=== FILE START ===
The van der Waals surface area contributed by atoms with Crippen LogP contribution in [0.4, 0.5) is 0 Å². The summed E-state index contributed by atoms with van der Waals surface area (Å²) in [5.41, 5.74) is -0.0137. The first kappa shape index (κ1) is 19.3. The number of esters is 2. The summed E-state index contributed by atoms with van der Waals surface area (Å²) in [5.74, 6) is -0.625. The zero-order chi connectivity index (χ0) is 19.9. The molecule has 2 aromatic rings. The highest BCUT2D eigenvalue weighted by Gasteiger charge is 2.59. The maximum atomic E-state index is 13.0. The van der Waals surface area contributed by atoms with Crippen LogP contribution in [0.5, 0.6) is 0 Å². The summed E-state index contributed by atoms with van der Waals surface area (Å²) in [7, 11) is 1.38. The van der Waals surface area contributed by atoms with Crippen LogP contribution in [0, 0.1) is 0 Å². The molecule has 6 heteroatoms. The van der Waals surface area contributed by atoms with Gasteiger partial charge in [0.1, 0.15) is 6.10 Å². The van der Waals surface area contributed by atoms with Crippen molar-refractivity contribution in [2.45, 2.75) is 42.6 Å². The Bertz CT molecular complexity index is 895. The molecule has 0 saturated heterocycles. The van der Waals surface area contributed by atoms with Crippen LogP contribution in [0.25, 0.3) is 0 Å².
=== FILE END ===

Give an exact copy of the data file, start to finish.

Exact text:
The van der Waals surface area contributed by atoms with Crippen LogP contribution in [0.4, 0.5) is 0 Å². The summed E-state index contributed by atoms with van der Waals surface area (Å²) in [5.41, 5.74) is -0.0137. The first kappa shape index (κ1) is 19.3. The number of esters is 2. The summed E-state index contributed by atoms with van der Waals surface area (Å²) in [5.74, 6) is -0.625. The zero-order chi connectivity index (χ0) is 19.9. The molecule has 2 aromatic rings. The highest BCUT2D eigenvalue weighted by Gasteiger charge is 2.59. The maximum atomic E-state index is 13.0. The van der Waals surface area contributed by atoms with Crippen LogP contribution in [0.5, 0.6) is 0 Å². The summed E-state index contributed by atoms with van der Waals surface area (Å²) in [7, 11) is 1.38. The van der Waals surface area contributed by atoms with Crippen LogP contribution in [0, 0.1) is 0 Å². The molecule has 6 heteroatoms. The van der Waals surface area contributed by atoms with Gasteiger partial charge in [0.1, 0.15) is 6.10 Å². The van der Waals surface area contributed by atoms with Crippen molar-refractivity contribution in [2.45, 2.75) is 42.6 Å². The Bertz CT molecular complexity index is 895. The molecule has 0 saturated heterocycles. The van der Waals surface area contributed by atoms with Crippen LogP contribution in [0.25, 0.3) is 0 Å².